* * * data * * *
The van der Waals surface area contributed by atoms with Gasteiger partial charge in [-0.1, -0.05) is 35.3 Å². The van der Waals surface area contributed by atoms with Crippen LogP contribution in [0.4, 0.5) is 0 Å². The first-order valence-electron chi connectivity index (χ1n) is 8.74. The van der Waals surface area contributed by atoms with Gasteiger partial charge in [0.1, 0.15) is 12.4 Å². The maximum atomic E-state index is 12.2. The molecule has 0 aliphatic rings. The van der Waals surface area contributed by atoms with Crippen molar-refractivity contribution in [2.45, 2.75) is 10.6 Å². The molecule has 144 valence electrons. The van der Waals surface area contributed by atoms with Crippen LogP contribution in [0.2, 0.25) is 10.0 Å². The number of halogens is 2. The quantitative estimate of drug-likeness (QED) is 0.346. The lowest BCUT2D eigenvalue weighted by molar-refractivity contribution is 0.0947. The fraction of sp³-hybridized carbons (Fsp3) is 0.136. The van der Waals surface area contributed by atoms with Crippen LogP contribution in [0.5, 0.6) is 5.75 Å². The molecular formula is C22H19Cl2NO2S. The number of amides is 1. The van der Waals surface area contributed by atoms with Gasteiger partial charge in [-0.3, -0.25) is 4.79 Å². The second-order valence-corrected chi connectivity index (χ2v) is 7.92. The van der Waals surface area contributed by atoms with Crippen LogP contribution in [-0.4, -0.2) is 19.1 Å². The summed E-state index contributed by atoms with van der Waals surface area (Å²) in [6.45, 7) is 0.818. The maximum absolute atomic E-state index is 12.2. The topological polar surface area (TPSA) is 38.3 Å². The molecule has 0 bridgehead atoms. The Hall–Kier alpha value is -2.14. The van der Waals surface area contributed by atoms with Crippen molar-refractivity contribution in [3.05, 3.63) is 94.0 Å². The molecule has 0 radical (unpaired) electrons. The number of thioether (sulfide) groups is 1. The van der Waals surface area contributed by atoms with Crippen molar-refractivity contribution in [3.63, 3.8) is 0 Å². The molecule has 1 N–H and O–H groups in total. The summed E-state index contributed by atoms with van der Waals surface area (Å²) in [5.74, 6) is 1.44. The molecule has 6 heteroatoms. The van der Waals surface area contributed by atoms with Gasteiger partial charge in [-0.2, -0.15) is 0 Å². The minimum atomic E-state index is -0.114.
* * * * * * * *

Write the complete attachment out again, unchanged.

The van der Waals surface area contributed by atoms with Gasteiger partial charge in [-0.1, -0.05) is 35.3 Å². The van der Waals surface area contributed by atoms with Crippen LogP contribution in [0.4, 0.5) is 0 Å². The first-order valence-electron chi connectivity index (χ1n) is 8.74. The van der Waals surface area contributed by atoms with Gasteiger partial charge in [0.1, 0.15) is 12.4 Å². The maximum atomic E-state index is 12.2. The molecule has 0 aliphatic rings. The van der Waals surface area contributed by atoms with Crippen molar-refractivity contribution in [2.45, 2.75) is 10.6 Å². The molecule has 144 valence electrons. The van der Waals surface area contributed by atoms with Crippen LogP contribution in [0.2, 0.25) is 10.0 Å². The number of halogens is 2. The quantitative estimate of drug-likeness (QED) is 0.346. The lowest BCUT2D eigenvalue weighted by molar-refractivity contribution is 0.0947. The fraction of sp³-hybridized carbons (Fsp3) is 0.136. The van der Waals surface area contributed by atoms with Crippen LogP contribution in [0.5, 0.6) is 5.75 Å². The molecular formula is C22H19Cl2NO2S. The number of amides is 1. The van der Waals surface area contributed by atoms with Gasteiger partial charge in [-0.3, -0.25) is 4.79 Å². The second-order valence-corrected chi connectivity index (χ2v) is 7.92. The van der Waals surface area contributed by atoms with Crippen LogP contribution in [-0.4, -0.2) is 19.1 Å². The summed E-state index contributed by atoms with van der Waals surface area (Å²) in [6.45, 7) is 0.818. The maximum absolute atomic E-state index is 12.2. The topological polar surface area (TPSA) is 38.3 Å². The molecule has 0 bridgehead atoms. The Hall–Kier alpha value is -2.14. The van der Waals surface area contributed by atoms with Crippen molar-refractivity contribution in [3.05, 3.63) is 94.0 Å². The molecule has 0 radical (unpaired) electrons. The number of thioether (sulfide) groups is 1. The van der Waals surface area contributed by atoms with Crippen molar-refractivity contribution in [3.63, 3.8) is 0 Å². The molecule has 1 N–H and O–H groups in total. The summed E-state index contributed by atoms with van der Waals surface area (Å²) in [5.74, 6) is 1.44. The molecule has 6 heteroatoms. The van der Waals surface area contributed by atoms with Gasteiger partial charge in [-0.2, -0.15) is 0 Å². The minimum atomic E-state index is -0.114.